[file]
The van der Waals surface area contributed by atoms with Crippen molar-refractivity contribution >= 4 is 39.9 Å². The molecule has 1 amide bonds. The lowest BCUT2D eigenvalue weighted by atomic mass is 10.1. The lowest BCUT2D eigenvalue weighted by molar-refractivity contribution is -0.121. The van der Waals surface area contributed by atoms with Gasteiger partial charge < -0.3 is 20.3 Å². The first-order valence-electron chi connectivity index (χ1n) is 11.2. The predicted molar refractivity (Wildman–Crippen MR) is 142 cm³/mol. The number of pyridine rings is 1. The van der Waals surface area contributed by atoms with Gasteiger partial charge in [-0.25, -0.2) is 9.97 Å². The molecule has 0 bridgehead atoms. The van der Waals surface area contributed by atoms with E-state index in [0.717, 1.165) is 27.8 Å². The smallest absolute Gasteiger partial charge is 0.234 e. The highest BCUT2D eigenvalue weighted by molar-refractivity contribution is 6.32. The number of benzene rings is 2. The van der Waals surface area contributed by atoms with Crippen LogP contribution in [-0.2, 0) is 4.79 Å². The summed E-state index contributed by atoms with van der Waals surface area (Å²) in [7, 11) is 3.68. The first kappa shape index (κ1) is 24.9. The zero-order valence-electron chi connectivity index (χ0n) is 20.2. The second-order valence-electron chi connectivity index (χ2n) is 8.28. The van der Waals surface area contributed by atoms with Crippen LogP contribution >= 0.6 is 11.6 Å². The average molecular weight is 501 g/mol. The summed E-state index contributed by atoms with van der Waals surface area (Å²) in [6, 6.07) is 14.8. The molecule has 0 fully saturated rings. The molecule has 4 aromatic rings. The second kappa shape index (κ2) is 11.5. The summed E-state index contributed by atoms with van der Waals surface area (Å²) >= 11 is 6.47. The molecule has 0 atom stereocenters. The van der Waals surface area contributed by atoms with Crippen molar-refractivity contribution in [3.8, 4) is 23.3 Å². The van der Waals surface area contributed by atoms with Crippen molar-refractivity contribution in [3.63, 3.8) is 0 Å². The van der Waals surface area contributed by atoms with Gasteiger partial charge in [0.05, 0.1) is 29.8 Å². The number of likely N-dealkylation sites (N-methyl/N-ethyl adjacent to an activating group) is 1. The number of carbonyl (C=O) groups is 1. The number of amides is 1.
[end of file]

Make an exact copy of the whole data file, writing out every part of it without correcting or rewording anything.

The van der Waals surface area contributed by atoms with Crippen molar-refractivity contribution >= 4 is 39.9 Å². The molecule has 1 amide bonds. The lowest BCUT2D eigenvalue weighted by atomic mass is 10.1. The lowest BCUT2D eigenvalue weighted by molar-refractivity contribution is -0.121. The van der Waals surface area contributed by atoms with Gasteiger partial charge < -0.3 is 20.3 Å². The first-order valence-electron chi connectivity index (χ1n) is 11.2. The predicted molar refractivity (Wildman–Crippen MR) is 142 cm³/mol. The number of pyridine rings is 1. The van der Waals surface area contributed by atoms with Gasteiger partial charge in [-0.25, -0.2) is 9.97 Å². The molecule has 0 bridgehead atoms. The van der Waals surface area contributed by atoms with E-state index in [0.717, 1.165) is 27.8 Å². The smallest absolute Gasteiger partial charge is 0.234 e. The highest BCUT2D eigenvalue weighted by molar-refractivity contribution is 6.32. The number of benzene rings is 2. The van der Waals surface area contributed by atoms with Crippen LogP contribution in [-0.2, 0) is 4.79 Å². The summed E-state index contributed by atoms with van der Waals surface area (Å²) in [7, 11) is 3.68. The first kappa shape index (κ1) is 24.9. The zero-order valence-electron chi connectivity index (χ0n) is 20.2. The second-order valence-electron chi connectivity index (χ2n) is 8.28. The van der Waals surface area contributed by atoms with Crippen LogP contribution >= 0.6 is 11.6 Å². The average molecular weight is 501 g/mol. The summed E-state index contributed by atoms with van der Waals surface area (Å²) in [6, 6.07) is 14.8. The molecule has 0 fully saturated rings. The molecule has 4 aromatic rings. The second kappa shape index (κ2) is 11.5. The summed E-state index contributed by atoms with van der Waals surface area (Å²) >= 11 is 6.47. The molecule has 0 atom stereocenters. The van der Waals surface area contributed by atoms with Crippen molar-refractivity contribution in [3.8, 4) is 23.3 Å². The van der Waals surface area contributed by atoms with Crippen molar-refractivity contribution in [3.63, 3.8) is 0 Å². The van der Waals surface area contributed by atoms with Gasteiger partial charge in [0.05, 0.1) is 29.8 Å². The number of likely N-dealkylation sites (N-methyl/N-ethyl adjacent to an activating group) is 1. The number of carbonyl (C=O) groups is 1. The number of amides is 1.